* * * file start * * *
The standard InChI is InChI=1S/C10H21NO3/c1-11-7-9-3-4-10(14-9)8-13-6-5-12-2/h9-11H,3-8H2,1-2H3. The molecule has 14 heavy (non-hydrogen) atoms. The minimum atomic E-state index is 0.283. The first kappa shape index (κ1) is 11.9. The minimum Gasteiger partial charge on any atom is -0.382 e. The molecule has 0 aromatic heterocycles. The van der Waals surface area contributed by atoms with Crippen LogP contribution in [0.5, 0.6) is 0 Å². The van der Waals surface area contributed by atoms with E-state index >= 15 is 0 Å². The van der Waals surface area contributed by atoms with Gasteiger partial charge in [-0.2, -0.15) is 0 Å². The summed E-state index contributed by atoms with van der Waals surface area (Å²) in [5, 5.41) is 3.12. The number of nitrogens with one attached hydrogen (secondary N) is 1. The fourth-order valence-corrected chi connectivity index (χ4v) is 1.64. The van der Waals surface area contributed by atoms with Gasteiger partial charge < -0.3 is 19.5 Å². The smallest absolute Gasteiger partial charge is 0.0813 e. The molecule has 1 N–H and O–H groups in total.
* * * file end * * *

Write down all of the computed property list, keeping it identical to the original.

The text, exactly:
The standard InChI is InChI=1S/C10H21NO3/c1-11-7-9-3-4-10(14-9)8-13-6-5-12-2/h9-11H,3-8H2,1-2H3. The molecule has 14 heavy (non-hydrogen) atoms. The minimum atomic E-state index is 0.283. The first kappa shape index (κ1) is 11.9. The minimum Gasteiger partial charge on any atom is -0.382 e. The molecule has 0 aromatic heterocycles. The van der Waals surface area contributed by atoms with Crippen LogP contribution in [0.5, 0.6) is 0 Å². The van der Waals surface area contributed by atoms with E-state index >= 15 is 0 Å². The van der Waals surface area contributed by atoms with Gasteiger partial charge in [-0.2, -0.15) is 0 Å². The summed E-state index contributed by atoms with van der Waals surface area (Å²) in [5, 5.41) is 3.12. The number of nitrogens with one attached hydrogen (secondary N) is 1. The fourth-order valence-corrected chi connectivity index (χ4v) is 1.64. The van der Waals surface area contributed by atoms with Gasteiger partial charge < -0.3 is 19.5 Å². The smallest absolute Gasteiger partial charge is 0.0813 e. The molecule has 1 N–H and O–H groups in total.